In my few years of photographing old houses around Shanghai, I have never been this buoyant over lattice woodwork in its original setting.
Perhaps it was a mix of fatigue and earlier disappointment that created this well of emotions. I was dismayed to find a particular shikumen on Kongjia Lane (孔家弄) (or more loosely “Lane of Confucius Home”), which I had hoped to photograph, scaffolded for “refurbishment”. Tired and sweaty, I had walked for hours through Old Town (老城厢), wearing the smells of a neglected lilong neighborhood; an odd combination of sweet fried fish, wet laundry and rotting trash.
On my meander home south of Kongjia Lane, I spotted an unassuming entrance into a shallow lane, no more than three shikumen houses deep. Inside, a trio of women was seated in low rattan chairs, lounging in summer pajamas.
I nodded at them briefly and peered into the first open courtyard. I expected the usual scene of clutter and gutters that I had observed across Old Town all day.
What greeted me was a spacious courtyard surrounded by dark lattice woodwork on the second floor, topped with handsome panel windows, crimson red on one side, brown on the other two sides. Equally elaborate pillars on both corners were adorned with similar-patterns.
My heart skipped a beat. All I could think was: more, I needed to see more.
Before I stepped into the courtyard, I turned to the women who were now watching me.
“May I …?” I ventured. They were likely just neighbors but securing their consent was sufficient to cross the landing.
After inspecting me from head to toe, a middle-aged woman who wore a bouffant waved me in.
As I pushed the heavy doors wider, I marveled at the details, my heart sang at the completeness of the architectural details and its unusually well-preserved state.
An octagonal inlay was set in the centre of the lattice panel, an elaborate carving of what could be the three immortals – fulushou (福禄寿), the auspicious triad of Good Fortunate, Longevity and Emolument. The surrounding woodwork were continuous backward swastikas, a graphic representation of “ten thousand” Chinese character, or wan (万), that spoke to continuous ongoing movement.
Dotted across the lattice and windows, and running along the eaves were more emblematic elements symbolic of longevity and prosperity including ornamental cloud patterns, stylized bats that resemble butterflies and flower blooms.
The tenants had made a concerted effort to keep the woodwork and carvings intact. Even the mess of hanging laundry and sheen of cheap paint could not hide the beauty of the details.
Unfortunately, the rest of the house appeared not to have enjoyed similar care. Where the family reception room would have originally been in a shikumen house, walls had been erected to carve out a room. Behind the vinyl windows and lace curtains, the television was on a low murmur. Walking deeper into the house, I observed the mosaic tiles on the floor had eroded into shiny stone while dark corners hid hastily assembled kitchen stoves and more clutter. Thick layers of cobwebs and dirt were wedged deep into crevices of the banisters along the stairwell.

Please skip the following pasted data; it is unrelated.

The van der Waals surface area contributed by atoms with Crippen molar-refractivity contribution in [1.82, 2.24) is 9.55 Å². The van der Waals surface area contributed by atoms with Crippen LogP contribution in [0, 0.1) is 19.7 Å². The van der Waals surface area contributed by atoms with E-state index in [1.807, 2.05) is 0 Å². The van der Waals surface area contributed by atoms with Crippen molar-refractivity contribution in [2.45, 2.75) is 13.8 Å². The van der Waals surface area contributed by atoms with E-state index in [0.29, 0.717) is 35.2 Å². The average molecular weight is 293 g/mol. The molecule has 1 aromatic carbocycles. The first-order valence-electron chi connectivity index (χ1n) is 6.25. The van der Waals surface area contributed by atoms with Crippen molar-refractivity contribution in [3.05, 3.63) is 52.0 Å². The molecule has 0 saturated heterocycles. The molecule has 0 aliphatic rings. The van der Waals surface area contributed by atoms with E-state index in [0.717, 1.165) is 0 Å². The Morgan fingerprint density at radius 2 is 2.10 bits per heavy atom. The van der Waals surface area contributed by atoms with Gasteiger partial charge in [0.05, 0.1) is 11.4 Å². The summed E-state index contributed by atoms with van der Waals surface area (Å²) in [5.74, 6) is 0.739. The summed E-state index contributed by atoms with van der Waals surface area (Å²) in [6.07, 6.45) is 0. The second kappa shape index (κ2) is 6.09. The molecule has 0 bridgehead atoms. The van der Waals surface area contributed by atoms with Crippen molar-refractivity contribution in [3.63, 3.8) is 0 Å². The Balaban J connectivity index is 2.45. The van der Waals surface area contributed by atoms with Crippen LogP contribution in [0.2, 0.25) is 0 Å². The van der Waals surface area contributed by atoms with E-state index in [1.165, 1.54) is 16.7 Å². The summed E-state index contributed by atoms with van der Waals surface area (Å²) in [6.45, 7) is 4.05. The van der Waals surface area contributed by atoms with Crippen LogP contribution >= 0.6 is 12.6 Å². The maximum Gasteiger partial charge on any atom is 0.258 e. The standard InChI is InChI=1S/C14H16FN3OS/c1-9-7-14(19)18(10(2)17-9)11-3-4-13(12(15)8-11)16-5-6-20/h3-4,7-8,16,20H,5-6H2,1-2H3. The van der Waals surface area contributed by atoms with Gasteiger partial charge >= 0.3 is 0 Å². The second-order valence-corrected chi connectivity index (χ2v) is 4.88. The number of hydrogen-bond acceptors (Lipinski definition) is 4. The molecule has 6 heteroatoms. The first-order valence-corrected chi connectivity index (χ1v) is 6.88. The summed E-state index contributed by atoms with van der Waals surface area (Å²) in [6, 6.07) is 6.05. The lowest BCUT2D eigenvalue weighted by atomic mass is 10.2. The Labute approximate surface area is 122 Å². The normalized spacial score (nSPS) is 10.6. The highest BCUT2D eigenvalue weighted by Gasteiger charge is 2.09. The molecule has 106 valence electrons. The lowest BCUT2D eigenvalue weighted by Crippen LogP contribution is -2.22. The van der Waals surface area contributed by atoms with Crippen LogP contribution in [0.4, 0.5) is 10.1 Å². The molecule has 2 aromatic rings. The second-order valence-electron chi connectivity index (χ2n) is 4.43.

I asked the neighborhoods if they knew of the origins of the alley. The bouffant shrugged.
“All I know is that a descendant of the family who originally owned the house still lives there. Their ancestors were capitalists of course, but even the children do not know much about the history. I’ve been living next door since the 1980s, no one talks about it.”
An elderly Shanghainese woman was napping in a fold-out chaise. She murmured at the bouffant. Shouting loudly into the old woman’s right ear, the bouffant repeated our conversation. The grey-haired elder turned towards me and mumbled something incoherently. I noticed her eyes were slightly milky from cataract.
Sensing there might be more, I wondered out loud if I should speak to the family myself. The bouffant said discouragingly, “You could try but they are not in right now.” She gave me an even look, “Maybe the family pretends not to know. Have you thought about that?”
I let her words hang between us before quietly exiting the lane.
I later discovered that my friend Katya Knyazeva had managed to speak to the wife of the descendent (son) who was less inclined to share what must have been a painful background.
“Sweet Mrs. Yu allowed us to photograph inside and told the story of the house, on behalf of her reticent husband. After three wealthy brothers Dong (董) made their fortune in the early 20th century, they built this magnificent three-part courtyard. Each brother’s family occupied one part. After the war and the Liberation, the only descendant of the Dong clan that still lives in his ancestral home is the retired Mr. Dong. He and his wife occupy two rooms on the second floor, overlooking the stunningly beautiful woodwork in natural browned tones. When the neighbors across the courtyard moved in, decades ago, they painted their windows red (they had just married).”
As pockets of Old Town degenerate into near slum-like conditions, poorer (and usually very old) Shanghainese, together with migrant workers, would sacrifice delicate architectural features in their homes to cope with the ever-growing needs of the community at large. Boundary stones were paved over by concrete slabs to prevent flooding, vinyl plastic windows were fitted into old wooden frames to keep out the damp Shanghai cold, and walls were erected to create extra room out of what used to be open-spaced pavilions.
But the day’s discovery was a reminder of how a bit of care went a long way in reflecting the beautiful history of Old Town. Even if few were willing to talk about it.